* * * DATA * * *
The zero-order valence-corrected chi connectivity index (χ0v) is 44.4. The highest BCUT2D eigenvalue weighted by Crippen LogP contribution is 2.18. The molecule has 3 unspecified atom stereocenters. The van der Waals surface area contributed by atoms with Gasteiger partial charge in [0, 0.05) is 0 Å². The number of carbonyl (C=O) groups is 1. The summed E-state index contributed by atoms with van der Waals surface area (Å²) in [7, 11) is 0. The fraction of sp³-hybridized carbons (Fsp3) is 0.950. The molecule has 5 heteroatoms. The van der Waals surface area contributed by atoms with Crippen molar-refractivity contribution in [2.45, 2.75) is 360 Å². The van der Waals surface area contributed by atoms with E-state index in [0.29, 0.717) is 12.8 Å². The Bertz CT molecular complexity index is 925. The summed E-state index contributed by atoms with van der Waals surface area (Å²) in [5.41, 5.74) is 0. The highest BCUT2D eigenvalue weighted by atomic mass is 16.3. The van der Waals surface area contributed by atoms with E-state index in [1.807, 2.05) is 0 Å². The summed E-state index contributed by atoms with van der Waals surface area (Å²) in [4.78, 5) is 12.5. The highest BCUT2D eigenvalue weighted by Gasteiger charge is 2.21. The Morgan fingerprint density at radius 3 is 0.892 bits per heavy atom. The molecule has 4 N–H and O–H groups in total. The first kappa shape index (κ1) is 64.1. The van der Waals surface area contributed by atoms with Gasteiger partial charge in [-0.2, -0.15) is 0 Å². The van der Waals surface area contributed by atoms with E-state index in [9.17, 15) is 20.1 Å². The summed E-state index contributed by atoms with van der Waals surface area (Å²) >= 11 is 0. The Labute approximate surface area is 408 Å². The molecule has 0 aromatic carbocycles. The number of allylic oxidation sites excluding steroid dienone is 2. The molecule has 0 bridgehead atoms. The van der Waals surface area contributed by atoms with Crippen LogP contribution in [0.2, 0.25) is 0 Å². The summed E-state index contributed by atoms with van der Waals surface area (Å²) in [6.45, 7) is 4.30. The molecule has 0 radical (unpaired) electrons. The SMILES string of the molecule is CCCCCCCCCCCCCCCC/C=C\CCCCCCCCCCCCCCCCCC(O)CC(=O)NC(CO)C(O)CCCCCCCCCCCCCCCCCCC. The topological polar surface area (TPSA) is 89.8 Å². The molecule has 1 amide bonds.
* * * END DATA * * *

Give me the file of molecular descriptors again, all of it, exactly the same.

The zero-order valence-corrected chi connectivity index (χ0v) is 44.4. The highest BCUT2D eigenvalue weighted by Crippen LogP contribution is 2.18. The molecule has 3 unspecified atom stereocenters. The van der Waals surface area contributed by atoms with Gasteiger partial charge in [0, 0.05) is 0 Å². The number of carbonyl (C=O) groups is 1. The summed E-state index contributed by atoms with van der Waals surface area (Å²) in [7, 11) is 0. The fraction of sp³-hybridized carbons (Fsp3) is 0.950. The molecule has 5 heteroatoms. The van der Waals surface area contributed by atoms with Crippen molar-refractivity contribution in [2.45, 2.75) is 360 Å². The van der Waals surface area contributed by atoms with E-state index in [0.29, 0.717) is 12.8 Å². The Bertz CT molecular complexity index is 925. The summed E-state index contributed by atoms with van der Waals surface area (Å²) in [5.41, 5.74) is 0. The highest BCUT2D eigenvalue weighted by atomic mass is 16.3. The van der Waals surface area contributed by atoms with E-state index in [1.807, 2.05) is 0 Å². The summed E-state index contributed by atoms with van der Waals surface area (Å²) in [4.78, 5) is 12.5. The highest BCUT2D eigenvalue weighted by Gasteiger charge is 2.21. The Morgan fingerprint density at radius 3 is 0.892 bits per heavy atom. The molecule has 4 N–H and O–H groups in total. The first kappa shape index (κ1) is 64.1. The van der Waals surface area contributed by atoms with Gasteiger partial charge in [-0.2, -0.15) is 0 Å². The van der Waals surface area contributed by atoms with E-state index in [9.17, 15) is 20.1 Å². The summed E-state index contributed by atoms with van der Waals surface area (Å²) >= 11 is 0. The Labute approximate surface area is 408 Å². The molecule has 0 aromatic carbocycles. The number of allylic oxidation sites excluding steroid dienone is 2. The molecule has 0 bridgehead atoms. The van der Waals surface area contributed by atoms with Crippen LogP contribution in [0.2, 0.25) is 0 Å². The summed E-state index contributed by atoms with van der Waals surface area (Å²) in [6.45, 7) is 4.30. The molecule has 0 radical (unpaired) electrons. The SMILES string of the molecule is CCCCCCCCCCCCCCCC/C=C\CCCCCCCCCCCCCCCCCC(O)CC(=O)NC(CO)C(O)CCCCCCCCCCCCCCCCCCC. The topological polar surface area (TPSA) is 89.8 Å². The molecule has 1 amide bonds.